Gram had a nice, large ground-floor room with a window view she enjoyed from her rocker, as well as from her bed. A small table allowed her to write cards to old friends; a lifetime of knitting had kept her fingers nimble. An accessible bathroom with a roll-in shower was just steps away, fully equipped with bars and a non-skid floor. I provided light assistance with her activities of daily living (known to caregivers as ADLs), but she was able to do almost everything herself.

    It is a black mark on society, rather than on overwhelmed individuals, that it has to a great degree lost the resources to care for its aged members in the manner they deserve.

    In fact, the first few years that she was with us, she required very little care, while completely changing the tenor of our home. Overnight our attention shifted from our own preoccupations to seeing that her waning years were filled with delight and love, cheer and adventure. My husband made an all-terrain wheelchair, designed to break down and fit in the back of a vehicle. She was able to get herself into the front seat of an SUV (making use of a skyhook and a helpful shove), riding shotgun while a couple of the kids piled behind, enjoying an evening drive through Greene County in upstate New York. On autumn weekends, we would go into our beloved Shawangunk Mountains, taking advantage of the miles of well-maintained carriage roads. Her appetite for the outdoors was boundless, and included well-bundled forays into a good winter snowstorm to experience nature’s extremity as well as its beauty. “You’re not old if you still love winter!” she always said. And then there were the summertime excursions to a nearby mountain stream, where we would push her wheelchair carefully into knee-deep water, drawing shocked stares from passing hikers.

    In those first years after Gram moved in with us, we were clearly the beneficiaries, enjoying the excursions and her company, and the profound privilege of getting to know her in a more substantial manner. The day came, however, a few months after her ninety-fifth birthday, when she required full nursing care. An episode of heart failure and the ensuing weakness and disability completely upended the rhythm of our days.

    For a week we did not know how things would develop; she was prepared and ready to go, and we tried to be. Her once-bright eyes dulled, and she gazed with longing at the old black-and-white photo of her forever-five-year-old son that had always been by her big chair. Her breathing became labored, and she was no longer able to use the shower or bathroom, even with assistance. We rearranged her room, removing her small writing table and the extra chairs, and adding a bed for one of my daughters to sleep in at night. Two of Gram’s other granddaughters joined us, one an experienced nurse, the other an aspiring one.

    Such a moment is where many families, who have the best intentions in the world toward elderly parents, but who face very real limitations over which they have no control, are forced to cede the last years of filial love and care to strangers in institutional environments.

    This year elder-care facilities have come under scrutiny, and stories of negligence and abuse have made the headlines. Typically, this is not the fault of the caregivers themselves. The condition into which institutionalized care has fallen, at least in the publicly funded sector, has appalled me for years, yet until our national healthcare system undergoes complete transformation, I fear that not much will change. An August 2020 article in The Nation titled It’s Time to Abolish Nursing Homes covers the history of institutional care and details why it has deteriorated to such an astonishing degree. As I read this and similar accounts, I could not dismiss this thought: it could have been us, it could have been our mother. That we were able to care for her at home is entirely due to the support of our community and the grace of her own commitment in communal discipleship. I understand, sadly and almost guiltily, how caregivers without such reinforcement find that their only choice is to place parents into institutional care. It is a black mark on society, rather than on these overwhelmed individuals, that it has to a great degree lost the resources to care for its aged members in the manner they deserve.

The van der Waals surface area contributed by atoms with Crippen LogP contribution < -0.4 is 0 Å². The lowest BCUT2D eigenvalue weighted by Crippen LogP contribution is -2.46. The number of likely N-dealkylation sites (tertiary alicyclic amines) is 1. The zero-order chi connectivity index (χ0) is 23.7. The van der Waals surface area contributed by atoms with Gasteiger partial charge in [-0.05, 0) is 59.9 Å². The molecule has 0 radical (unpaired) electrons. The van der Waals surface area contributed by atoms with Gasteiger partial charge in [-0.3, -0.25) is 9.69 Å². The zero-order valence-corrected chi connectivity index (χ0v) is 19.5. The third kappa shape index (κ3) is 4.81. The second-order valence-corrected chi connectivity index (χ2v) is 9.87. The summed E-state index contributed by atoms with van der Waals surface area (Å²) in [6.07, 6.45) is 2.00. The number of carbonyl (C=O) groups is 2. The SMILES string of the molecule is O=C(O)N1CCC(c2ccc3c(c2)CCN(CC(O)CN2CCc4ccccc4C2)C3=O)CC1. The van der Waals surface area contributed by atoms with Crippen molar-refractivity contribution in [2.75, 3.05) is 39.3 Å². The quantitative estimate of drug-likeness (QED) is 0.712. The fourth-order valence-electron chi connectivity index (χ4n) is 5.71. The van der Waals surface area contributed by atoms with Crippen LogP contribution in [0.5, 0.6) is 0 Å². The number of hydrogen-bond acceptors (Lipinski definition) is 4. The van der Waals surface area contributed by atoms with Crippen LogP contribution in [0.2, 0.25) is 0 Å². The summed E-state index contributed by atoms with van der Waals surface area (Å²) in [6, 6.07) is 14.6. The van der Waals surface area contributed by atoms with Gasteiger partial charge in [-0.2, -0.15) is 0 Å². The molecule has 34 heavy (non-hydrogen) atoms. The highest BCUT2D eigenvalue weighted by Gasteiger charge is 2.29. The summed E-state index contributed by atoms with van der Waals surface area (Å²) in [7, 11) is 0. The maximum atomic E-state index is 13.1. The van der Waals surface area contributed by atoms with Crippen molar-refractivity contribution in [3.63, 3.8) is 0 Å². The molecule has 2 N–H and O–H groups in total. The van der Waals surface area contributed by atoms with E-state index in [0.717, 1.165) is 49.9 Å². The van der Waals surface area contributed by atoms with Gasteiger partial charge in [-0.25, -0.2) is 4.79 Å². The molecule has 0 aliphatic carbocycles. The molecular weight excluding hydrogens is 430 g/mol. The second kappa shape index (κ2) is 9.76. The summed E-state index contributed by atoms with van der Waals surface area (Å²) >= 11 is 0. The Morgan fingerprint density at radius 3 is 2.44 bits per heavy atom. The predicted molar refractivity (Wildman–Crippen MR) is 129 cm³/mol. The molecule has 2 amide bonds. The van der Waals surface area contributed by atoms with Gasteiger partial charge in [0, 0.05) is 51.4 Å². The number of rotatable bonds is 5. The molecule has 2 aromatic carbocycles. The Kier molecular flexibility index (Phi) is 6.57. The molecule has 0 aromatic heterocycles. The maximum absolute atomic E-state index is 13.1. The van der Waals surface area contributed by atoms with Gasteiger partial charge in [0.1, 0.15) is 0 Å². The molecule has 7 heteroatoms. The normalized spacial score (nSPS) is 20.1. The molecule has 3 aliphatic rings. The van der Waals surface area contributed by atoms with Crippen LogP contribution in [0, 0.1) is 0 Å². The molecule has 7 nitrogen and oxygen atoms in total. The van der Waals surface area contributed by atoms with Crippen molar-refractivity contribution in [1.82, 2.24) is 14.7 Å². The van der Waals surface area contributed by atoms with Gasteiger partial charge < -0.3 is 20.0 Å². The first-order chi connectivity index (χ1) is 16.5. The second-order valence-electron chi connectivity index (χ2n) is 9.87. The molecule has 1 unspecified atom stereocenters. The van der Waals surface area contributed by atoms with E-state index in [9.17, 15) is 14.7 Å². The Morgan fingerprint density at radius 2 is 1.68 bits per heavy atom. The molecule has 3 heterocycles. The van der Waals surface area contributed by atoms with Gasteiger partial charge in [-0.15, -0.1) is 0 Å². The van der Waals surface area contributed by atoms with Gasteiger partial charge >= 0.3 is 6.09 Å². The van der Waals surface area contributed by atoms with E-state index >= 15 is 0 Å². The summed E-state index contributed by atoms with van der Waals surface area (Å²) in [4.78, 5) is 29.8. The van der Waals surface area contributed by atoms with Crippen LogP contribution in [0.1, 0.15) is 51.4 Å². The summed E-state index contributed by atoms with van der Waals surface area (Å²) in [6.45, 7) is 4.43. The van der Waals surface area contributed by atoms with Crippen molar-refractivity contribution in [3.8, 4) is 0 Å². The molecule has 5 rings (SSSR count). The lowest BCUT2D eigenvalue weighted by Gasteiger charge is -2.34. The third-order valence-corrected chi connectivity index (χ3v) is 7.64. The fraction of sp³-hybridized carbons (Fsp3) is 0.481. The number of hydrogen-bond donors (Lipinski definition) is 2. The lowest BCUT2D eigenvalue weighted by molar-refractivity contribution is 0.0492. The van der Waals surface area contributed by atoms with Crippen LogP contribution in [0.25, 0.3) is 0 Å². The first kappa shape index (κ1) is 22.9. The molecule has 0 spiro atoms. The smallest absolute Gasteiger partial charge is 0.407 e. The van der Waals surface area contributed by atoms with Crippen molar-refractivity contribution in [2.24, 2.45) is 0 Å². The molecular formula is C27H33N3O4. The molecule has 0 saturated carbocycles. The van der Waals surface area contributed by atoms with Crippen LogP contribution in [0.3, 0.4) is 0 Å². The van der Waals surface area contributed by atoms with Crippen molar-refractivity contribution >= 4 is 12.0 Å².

I loved caring for her in every way, finally able to give a small portion of all I owed to her.

    I had never cared for a completely dependent adult, and without my nieces’ patient instruction and the support of my community – equal parts emotional and practical – I would have been at a complete loss. We developed a new daily rhythm; many of my own tasks were adjusted to allow me to care for Gram. Additional equipment and devices provided by the community’s clinic enabled us to practice safe-patient handling, hurting neither Gram nor ourselves. Endless bundles of linen sent to the communal laundry department came back fresh and carefully folded. The same kitchen staff who fed the entire community sent personalized tasty meals, which Gram enjoyed as much as she had appetite, and I myself only cooked a handful of meals a week for her. When my youngest daughter, who with her cousins had shouldered much of their grandmother’s care, graduated high school and moved out to begin post-secondary education, other community women helped fill the hole she left. Our own doctor came to see her, encouraging all of us that keeping Gram comfortable and joyful was as important as bedsore prevention. Small children came to visit, ready to sing a song or present flowers crushed in their fists.